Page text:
Hammond said the artists created the interactive functionality from scratch. She wanted to show that artistry and technology can cohabitate.

“They had to invent this,” she said.

There is also a light mural on a bridge support wall designed by 35-year-old artist Lisette Correa, a native of Puerto Rico who moved to Atlanta in 2018 and loves leopard prints.

“She is a rising star in Atlanta,” Hammond said. “She comes from a background of fashion and has started creating these really beautiful brightly colored murals.”



Credit: Curtis Compton / Curtis.Compton@

Credit: Curtis Compton / Curtis.Compton@

Correa, who goes by ARRRTADDICT as her artistic name, said she was inspired by how green Atlanta was. “I’m Caribbean from south Florida,” she said. “We love forests and plants. When I think about a heartbeat, I think of nature. The heartbeat is nature.”

This light mural, dubbed “let go and grow,” features palm leaves and the leaves of monstera, a plant Correa loves which sheds regularly to grow stronger, Hammond said. It’s a metaphor for the property shedding its old desolate ways and blossoming into something new.

Correa has the light mural shift colors over time. “It’s very soothing,” she said. “It represents Chakra healing. I’m big on color therapy. The light transitioning was very important to me.”

Hammond’s group has developed other notable art-oriented events in Atlanta as well. In 2018, her group designed a pop-up ramen shop in the Old Fourth Ward with glow-in-the-dark food. Last year, she teamed up with MARTA to create large-scale lighting artwork with 60,000 roadway reflectors at the Grant Street Tunnel in Atlanta near the King Memorial rail station.

Danny Davis, a production designer who helped Hammond design Heartbeat ATL, said it isn’t easy balancing art with commerce. “Managing that tradeoff is really the whole game,” he said. “It’s that compromise. Courtney is an elegant wielder of that compromise. She empowers artists and achieves goals for the businesses. She can meet in the middle and still have vision behind it.”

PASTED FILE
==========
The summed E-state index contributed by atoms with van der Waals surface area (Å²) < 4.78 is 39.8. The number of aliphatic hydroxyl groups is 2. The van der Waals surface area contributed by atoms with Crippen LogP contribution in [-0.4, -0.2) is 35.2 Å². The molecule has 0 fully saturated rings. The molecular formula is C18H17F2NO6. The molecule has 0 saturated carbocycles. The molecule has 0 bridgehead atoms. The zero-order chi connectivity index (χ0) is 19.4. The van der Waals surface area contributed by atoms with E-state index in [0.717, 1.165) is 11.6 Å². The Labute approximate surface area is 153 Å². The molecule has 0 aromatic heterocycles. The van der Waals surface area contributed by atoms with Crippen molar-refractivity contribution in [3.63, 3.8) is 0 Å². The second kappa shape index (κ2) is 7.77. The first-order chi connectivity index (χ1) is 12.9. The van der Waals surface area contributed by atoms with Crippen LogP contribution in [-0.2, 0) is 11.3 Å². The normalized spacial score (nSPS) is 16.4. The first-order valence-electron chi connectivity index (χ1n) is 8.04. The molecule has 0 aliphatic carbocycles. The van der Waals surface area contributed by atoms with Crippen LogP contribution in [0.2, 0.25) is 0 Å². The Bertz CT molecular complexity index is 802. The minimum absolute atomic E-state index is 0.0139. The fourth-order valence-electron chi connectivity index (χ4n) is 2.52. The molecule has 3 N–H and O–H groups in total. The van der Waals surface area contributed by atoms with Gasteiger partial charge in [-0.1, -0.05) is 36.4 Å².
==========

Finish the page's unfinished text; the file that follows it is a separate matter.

McGowan is already tapping Hammond’s group Dash for other art installations and exhibits down the road.

“Many people just see art as an amenity,” McGowan said. “I see it as an economic driver. It create jobs and economic impact. It makes places more desirable. And what’s most important to me about this project is it’s true to Atlanta. At the end of the day this should be a place where you take your friends and family when they visit. We want Centennial Yards to be about art, culture, music, food and people.”

Hammond said McGowan and others at Centennial Yards have embraced her group’s ideas. “I work with a lot of developers,” Hammond said. “Not all of them are open to progressive work or experimentation. They have been amazing to work with.”

Credit: Ben Gray

Credit: Ben Gray

Credit: Curtis Compton / Curtis.Compton@

Credit: Curtis Compton / Curtis.Compton@


Heartbeat ATL light art installation, the Gulch, 7-11 p.m. through March 4, 2022. heartbeatatl.com.